Information about the Least Restrictive Environment

Information about the Least Restrictive Environment

Each autistic child has an environment that is best suited to their educational needs. This is known as the Least Restrictive Environment, or LRE. Your child may not need special classes or support depending on their individual needs. 

In this episode of Autism Live, learn from Bonnie Yates and Shannon Penrod about the LRE, and how to make sure your child is in theirs.

Information about the Least Restrictive Environment
By: Autism Live
Initial Air Date: Apr 30, 2019
Source: YouTube

What We Learned from this Video:

  • Ideally, your child should be in the classroom learning alongside their peers.
  • The LRE is not any one place; all children have a LRE that will fit them best, depending on their circumstances.
  • LRE is a federal requirement that students with disabilities receive their education to the maximum extent appropriate with non-disabled peers and that they are not removed from regular classes unless they cannot learn in regular classes satisfactorily.
  • If the school is trying to remove your child from general education, ask about supplemental aids and services that could help keep them in the classroom.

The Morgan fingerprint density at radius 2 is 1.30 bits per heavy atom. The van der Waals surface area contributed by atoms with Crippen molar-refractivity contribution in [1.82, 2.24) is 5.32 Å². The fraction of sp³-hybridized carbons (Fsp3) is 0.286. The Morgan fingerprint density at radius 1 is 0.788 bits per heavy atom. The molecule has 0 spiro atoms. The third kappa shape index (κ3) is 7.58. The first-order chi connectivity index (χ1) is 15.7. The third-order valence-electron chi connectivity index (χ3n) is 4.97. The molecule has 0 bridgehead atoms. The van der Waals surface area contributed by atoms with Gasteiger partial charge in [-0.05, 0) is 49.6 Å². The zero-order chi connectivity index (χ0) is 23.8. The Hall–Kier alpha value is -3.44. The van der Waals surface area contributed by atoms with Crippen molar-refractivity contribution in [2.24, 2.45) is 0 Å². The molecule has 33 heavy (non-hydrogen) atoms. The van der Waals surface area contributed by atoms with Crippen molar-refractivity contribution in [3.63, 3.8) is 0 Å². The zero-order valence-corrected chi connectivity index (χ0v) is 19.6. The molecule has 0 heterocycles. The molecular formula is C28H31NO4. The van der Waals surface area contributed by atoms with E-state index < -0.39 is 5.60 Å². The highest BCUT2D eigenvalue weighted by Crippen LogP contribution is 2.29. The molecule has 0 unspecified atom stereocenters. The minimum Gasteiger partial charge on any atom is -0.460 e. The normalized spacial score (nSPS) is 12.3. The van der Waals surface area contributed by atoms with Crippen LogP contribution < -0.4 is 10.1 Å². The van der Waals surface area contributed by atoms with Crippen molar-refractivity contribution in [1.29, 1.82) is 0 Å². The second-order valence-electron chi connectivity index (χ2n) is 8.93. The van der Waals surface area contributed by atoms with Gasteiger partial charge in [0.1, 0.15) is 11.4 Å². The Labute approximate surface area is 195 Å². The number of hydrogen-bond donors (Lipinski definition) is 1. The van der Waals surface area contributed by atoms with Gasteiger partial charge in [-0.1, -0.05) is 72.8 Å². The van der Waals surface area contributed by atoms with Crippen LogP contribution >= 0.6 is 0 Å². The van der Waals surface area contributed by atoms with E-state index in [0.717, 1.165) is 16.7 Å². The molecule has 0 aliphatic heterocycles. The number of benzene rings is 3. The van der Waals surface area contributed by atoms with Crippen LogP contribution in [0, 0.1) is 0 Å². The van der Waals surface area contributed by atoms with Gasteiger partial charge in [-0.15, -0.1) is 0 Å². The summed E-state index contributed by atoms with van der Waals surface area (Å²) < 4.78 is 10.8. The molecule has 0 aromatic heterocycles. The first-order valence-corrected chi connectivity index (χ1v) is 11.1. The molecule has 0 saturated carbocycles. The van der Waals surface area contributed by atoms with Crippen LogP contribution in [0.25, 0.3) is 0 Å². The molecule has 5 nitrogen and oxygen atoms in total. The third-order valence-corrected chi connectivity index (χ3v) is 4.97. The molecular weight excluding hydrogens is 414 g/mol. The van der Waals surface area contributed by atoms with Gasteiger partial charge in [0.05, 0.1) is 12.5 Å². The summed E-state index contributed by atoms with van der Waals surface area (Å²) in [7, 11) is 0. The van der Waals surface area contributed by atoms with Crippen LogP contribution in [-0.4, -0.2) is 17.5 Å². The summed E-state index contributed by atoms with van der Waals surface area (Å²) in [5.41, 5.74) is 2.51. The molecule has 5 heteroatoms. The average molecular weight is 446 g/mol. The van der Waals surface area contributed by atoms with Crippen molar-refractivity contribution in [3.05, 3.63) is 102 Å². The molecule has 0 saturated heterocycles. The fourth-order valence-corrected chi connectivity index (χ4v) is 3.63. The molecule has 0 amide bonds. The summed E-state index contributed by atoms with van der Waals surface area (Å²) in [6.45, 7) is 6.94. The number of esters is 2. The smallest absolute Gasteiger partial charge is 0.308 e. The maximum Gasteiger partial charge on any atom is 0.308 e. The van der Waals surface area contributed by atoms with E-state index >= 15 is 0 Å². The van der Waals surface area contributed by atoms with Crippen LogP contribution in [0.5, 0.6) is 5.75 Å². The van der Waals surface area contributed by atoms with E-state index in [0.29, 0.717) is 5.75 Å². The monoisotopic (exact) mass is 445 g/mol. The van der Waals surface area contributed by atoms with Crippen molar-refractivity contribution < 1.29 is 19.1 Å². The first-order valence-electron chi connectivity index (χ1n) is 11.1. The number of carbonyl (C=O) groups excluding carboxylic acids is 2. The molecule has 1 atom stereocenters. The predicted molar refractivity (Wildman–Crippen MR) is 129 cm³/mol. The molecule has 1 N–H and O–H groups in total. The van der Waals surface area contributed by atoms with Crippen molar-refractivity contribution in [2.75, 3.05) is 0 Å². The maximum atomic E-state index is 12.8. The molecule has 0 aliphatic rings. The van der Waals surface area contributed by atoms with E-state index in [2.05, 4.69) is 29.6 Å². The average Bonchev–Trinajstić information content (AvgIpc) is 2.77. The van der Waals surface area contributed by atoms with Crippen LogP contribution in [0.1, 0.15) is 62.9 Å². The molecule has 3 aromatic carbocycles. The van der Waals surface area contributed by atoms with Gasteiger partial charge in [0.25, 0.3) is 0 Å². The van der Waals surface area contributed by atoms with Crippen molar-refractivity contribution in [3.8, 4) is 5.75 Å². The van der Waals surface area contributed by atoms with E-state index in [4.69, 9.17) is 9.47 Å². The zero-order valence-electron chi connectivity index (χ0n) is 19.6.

• Mainstreaming is taking someone who has an IEP and including them in a less restrictive environment such as a general ed classroom for part of the day.
  • Integration means to include someone in mainstream or general non-academic activity at some level. 
  • Full-inclusion means taking someone with an IEP and putting them into a general education classroom full-time.
  • Reverse-mainstreaming is when students are brought from a normal classroom into a special education environment to allow the special education children to socialize with others.

Your child’s least restrictive environment will depend on many factors. Schedule a consultation with Ability Life Solutions to determine what will work best for your child on the spectrum.

Translate »
Skip to content